The boy was born in Iowa. In an election year. Presidential politics are in his blood. No, he didn’t actually vote, but he did help me canvas the neighborhood the day before. (Cutest pollster around!) The afternoon he spent in the stroller – smiling at strangers, engaging in conversation, and, yes, the occasional door shut in our faces – was his first lesson in democracy: Get involved. The next day in the voting booth was his second: VOTE. (You’ll get a sticker.)
Seven years have passed since the start of our civics course, but last night was lesson number three. There was a tremendous amount of excitement and energy in Charleston as Bernie Sanders was coming to town. Hundreds were expected, then thousands – the venue changed two times to accommodate the crowd.
We considered going, but truth be told, I thought it would be too exciting for him. One of the things I love most about him is his enthusiastic compassion – if something touches his heart, he’s ready to contribute all his birthday savings on the spot; give every minute of his free time over to the cause. I could totally see him going home and plastering his school folders and notebooks with “Feel the Bern” stickers.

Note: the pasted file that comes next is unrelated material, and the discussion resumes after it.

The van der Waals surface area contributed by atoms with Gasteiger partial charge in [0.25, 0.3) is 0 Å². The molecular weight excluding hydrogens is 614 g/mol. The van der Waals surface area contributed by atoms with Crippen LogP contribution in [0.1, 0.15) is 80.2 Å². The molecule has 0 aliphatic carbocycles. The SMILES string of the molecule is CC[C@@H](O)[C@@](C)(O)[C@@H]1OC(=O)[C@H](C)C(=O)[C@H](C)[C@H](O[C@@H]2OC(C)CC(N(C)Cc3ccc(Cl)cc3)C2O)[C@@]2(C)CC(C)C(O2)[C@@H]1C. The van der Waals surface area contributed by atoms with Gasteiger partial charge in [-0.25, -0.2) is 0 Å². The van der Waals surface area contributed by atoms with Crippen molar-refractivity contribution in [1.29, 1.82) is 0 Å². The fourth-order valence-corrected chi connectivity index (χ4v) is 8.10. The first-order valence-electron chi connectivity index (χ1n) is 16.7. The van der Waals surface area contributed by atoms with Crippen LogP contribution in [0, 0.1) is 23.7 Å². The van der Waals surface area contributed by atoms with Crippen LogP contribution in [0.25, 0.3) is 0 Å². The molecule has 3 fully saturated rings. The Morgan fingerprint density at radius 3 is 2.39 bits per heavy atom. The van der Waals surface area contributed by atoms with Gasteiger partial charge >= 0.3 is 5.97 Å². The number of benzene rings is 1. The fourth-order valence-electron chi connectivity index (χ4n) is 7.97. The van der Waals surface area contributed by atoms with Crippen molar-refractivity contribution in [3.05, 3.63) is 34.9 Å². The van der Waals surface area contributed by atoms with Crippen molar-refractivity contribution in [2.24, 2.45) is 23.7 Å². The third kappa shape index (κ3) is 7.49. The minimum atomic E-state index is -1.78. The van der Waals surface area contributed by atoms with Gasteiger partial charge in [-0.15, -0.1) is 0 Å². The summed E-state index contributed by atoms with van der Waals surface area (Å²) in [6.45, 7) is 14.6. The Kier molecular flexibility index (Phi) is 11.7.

But the lesson I wanted to teach was: Due diligence.
So last night, we had dinner with Bernie instead… well, sort of. We found a livestream of the rally, propped it up on the dinner table, and explained what we were listening for:
- What is he saying? Do we agree? Do we like his ideas?
- What isn’t he saying? What important issues hasn’t he addressed? What more do we need to learn?
- What do we know about his character? Is this someone we can hold up as a role model?
- What do we think of his abilities as a leader? Will he be able to bring his ideas to fruition?
So we listened, and we talked (and we ate). And then he asked: “Do all the presidents [sic] have a chance to share their ideas like this?” … and I was thrilled.
A+, son, A+ – not only did you pay attention to the lesson; you understand the homework.